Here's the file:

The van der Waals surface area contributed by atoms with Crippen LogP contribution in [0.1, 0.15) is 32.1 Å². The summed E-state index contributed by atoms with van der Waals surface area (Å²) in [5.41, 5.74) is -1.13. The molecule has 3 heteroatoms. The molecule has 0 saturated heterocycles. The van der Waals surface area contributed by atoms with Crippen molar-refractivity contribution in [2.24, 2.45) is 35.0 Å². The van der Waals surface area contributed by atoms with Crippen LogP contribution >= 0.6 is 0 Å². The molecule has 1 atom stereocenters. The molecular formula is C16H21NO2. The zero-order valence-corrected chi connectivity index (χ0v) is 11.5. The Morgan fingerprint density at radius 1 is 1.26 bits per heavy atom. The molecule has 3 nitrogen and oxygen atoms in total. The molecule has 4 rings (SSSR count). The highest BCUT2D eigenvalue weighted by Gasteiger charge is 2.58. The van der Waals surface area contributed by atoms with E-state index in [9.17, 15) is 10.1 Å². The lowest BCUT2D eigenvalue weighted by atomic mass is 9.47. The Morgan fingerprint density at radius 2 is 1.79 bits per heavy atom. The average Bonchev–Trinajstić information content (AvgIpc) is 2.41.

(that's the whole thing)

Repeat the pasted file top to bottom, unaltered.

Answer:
The van der Waals surface area contributed by atoms with Crippen LogP contribution in [0.1, 0.15) is 32.1 Å². The summed E-state index contributed by atoms with van der Waals surface area (Å²) in [5.41, 5.74) is -1.13. The molecule has 3 heteroatoms. The molecule has 0 saturated heterocycles. The van der Waals surface area contributed by atoms with Crippen molar-refractivity contribution in [2.24, 2.45) is 35.0 Å². The van der Waals surface area contributed by atoms with Crippen LogP contribution >= 0.6 is 0 Å². The molecule has 1 atom stereocenters. The molecular formula is C16H21NO2. The zero-order valence-corrected chi connectivity index (χ0v) is 11.5. The Morgan fingerprint density at radius 1 is 1.26 bits per heavy atom. The molecule has 3 nitrogen and oxygen atoms in total. The molecule has 4 rings (SSSR count). The highest BCUT2D eigenvalue weighted by Gasteiger charge is 2.58. The van der Waals surface area contributed by atoms with E-state index in [9.17, 15) is 10.1 Å². The lowest BCUT2D eigenvalue weighted by atomic mass is 9.47. The Morgan fingerprint density at radius 2 is 1.79 bits per heavy atom. The average Bonchev–Trinajstić information content (AvgIpc) is 2.41.